Like the 2TB Pro, the EVO has similar performance characteristics with the 1TB model. Only power consumption is higher, but given the increase in NAND and DRAM capacities that was expected.

As the 32-layer TLC V-NAND die was 128Gbit to begin with, Samsung didn't need to develop a new higher capacity die to bring the capacity to 2TB. The EVO also uses eight 16-die packages with the only difference to Pro being TLC NAND, which is more economical to manufacture since storing three bits in one cell yields higher density than two. Out of the 2,048GiB of raw NAND, 2,000GB is user-accessible, which is 48GB less than in the 2TB 850 Pro, but the TurboWrite SLC cache eats a portion of NAND and TLC tends to require a bit more over-provisioning to keep the write amplification low for endurance reasons.

AnandTech 2015 SSD Test System
CPU Intel Core i7-4770K running at 3.5GHz (Turbo & EIST enabled, C-states disabled)
Motherboard ASUS Z97 Deluxe (BIOS 2205)
Chipset Intel Z97
Chipset Drivers Intel 10.0.24+ Intel RST 13.2.4.1000
Memory Corsair Vengeance DDR3-1866 2x8GB (9-10-9-27 2T)
Graphics Intel HD Graphics 4600
Graphics Drivers 15.33.8.64.3345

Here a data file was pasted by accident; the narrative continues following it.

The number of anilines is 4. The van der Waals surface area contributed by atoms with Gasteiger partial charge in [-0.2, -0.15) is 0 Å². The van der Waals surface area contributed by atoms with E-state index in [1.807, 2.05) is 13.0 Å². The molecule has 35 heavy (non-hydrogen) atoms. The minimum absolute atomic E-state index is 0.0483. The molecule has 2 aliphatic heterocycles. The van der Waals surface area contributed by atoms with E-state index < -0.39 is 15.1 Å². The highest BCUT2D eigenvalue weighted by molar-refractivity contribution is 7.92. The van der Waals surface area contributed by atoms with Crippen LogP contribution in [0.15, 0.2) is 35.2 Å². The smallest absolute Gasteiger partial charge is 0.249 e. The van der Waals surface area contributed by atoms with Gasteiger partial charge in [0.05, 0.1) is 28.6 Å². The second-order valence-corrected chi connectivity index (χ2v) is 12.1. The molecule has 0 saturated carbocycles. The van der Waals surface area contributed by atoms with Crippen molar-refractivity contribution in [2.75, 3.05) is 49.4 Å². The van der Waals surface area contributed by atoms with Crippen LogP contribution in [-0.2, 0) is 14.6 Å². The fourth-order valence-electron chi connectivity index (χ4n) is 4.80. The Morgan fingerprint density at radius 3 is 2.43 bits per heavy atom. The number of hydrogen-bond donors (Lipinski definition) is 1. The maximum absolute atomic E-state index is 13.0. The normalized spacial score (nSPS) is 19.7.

Desktop Resolution 1920 x 1080
OS Windows 8.1 x64
Performance Consistency
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  • vFunct - Thursday, July 23, 2015 - link

    Any info about the well known TRIM bug in these drives? Reply
  • vFunct - Thursday, July 23, 2015 - link

    TRIM bug reported here: https://blog.algolia.com/when-solid-state-drives-a...

    and here:

    https://bugs.launchpad.net/ubuntu/+source/fstrim/+...
    Reply
  • Kristian Vättö - Thursday, July 23, 2015 - link

    The bug turned out to be in the Linux kernel, not in Samsung SSDs, as you can see in the first link once you scroll down the updates. Samsung has developed a kernel patch to fix the issue too. Reply
  • BillyONeal - Thursday, July 23, 2015 - link